In temperate regions of Canada, mercury (Hg) concentrations in biota and the magnitude of Hg Biomagnification through food webs vary between neighboring lakes and are related to water chemistry variables and physical lake features. However, few studies have examined factors affecting the variable Hg concentrations in landlocked Arctic char (Salvelinus alpinus) or the Biomagnification of Hg through their food webs. We estimated the food web structure of six high Arctic lakes near Resolute Bay, Nunavut, Canada, using stable carbon (δ13C) and nitrogen (δ15N) isotopes and measured Hg (total Hg (THg) in char, the only fish species, and methylmercury (MeHg) in chironomids and zooplankton) concentrations in biota collected in 2010 and 2011. Across lakes, δ13C showed that benthic carbon (chironomids) was the dominant food source for char. Regression models of log Hg versus δ15N (of char and benthic invertebrates) showed positive and significant slopes, indicting Hg Biomagnification in all lakes, and higher slopes in some lakes than others. However, no principal components (PC) generated using all water chemistry data and physical characteristics of the lakes predicted the different slopes. The PC dominated by aqueous ions was a negative predictor of MeHg concentrations in chironomids, suggesting that water chemistry affects Hg bioavailability and MeHg concentrations in these lower-trophic-level organisms. Furthermore, regression intercepts were predicted by the PCs dominated by catchment area, aqueous ions, and MeHg. Weaker relationships were also found between THg in small char or MeHg in pelagic invertebrates and the PCs dominated by catchment area, and aqueous nitrate and MeHg. Results from these high Arctic lakes suggest that Hg Biomagnification differs between systems and that their physical and chemical characteristics affect Hg concentrations in lower-trophic-level biota.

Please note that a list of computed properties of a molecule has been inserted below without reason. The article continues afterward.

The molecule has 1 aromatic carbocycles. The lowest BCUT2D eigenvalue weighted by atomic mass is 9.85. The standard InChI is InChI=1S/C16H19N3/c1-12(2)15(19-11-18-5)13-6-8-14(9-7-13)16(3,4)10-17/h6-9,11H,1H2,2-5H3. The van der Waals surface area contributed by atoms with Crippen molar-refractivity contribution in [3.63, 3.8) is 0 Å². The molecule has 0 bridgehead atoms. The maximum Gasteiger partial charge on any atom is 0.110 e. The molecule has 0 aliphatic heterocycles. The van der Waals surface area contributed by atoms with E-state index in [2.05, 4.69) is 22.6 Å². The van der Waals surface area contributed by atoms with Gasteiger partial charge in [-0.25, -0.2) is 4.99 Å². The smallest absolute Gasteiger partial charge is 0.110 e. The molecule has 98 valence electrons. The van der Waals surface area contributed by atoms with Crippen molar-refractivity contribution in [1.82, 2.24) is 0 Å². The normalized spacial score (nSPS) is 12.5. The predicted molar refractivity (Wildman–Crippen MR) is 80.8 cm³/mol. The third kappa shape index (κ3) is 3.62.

• Mercury bioaccumulation and Biomagnification in a small Arctic polynya ecosystem.
    The Science of the total environment, 2014
    Co-Authors: Meredith G Clayden, Karen A Kidd, Lilianne M Arsenault, Nelson J O'driscoll, Mark L Mallory

    Abstract: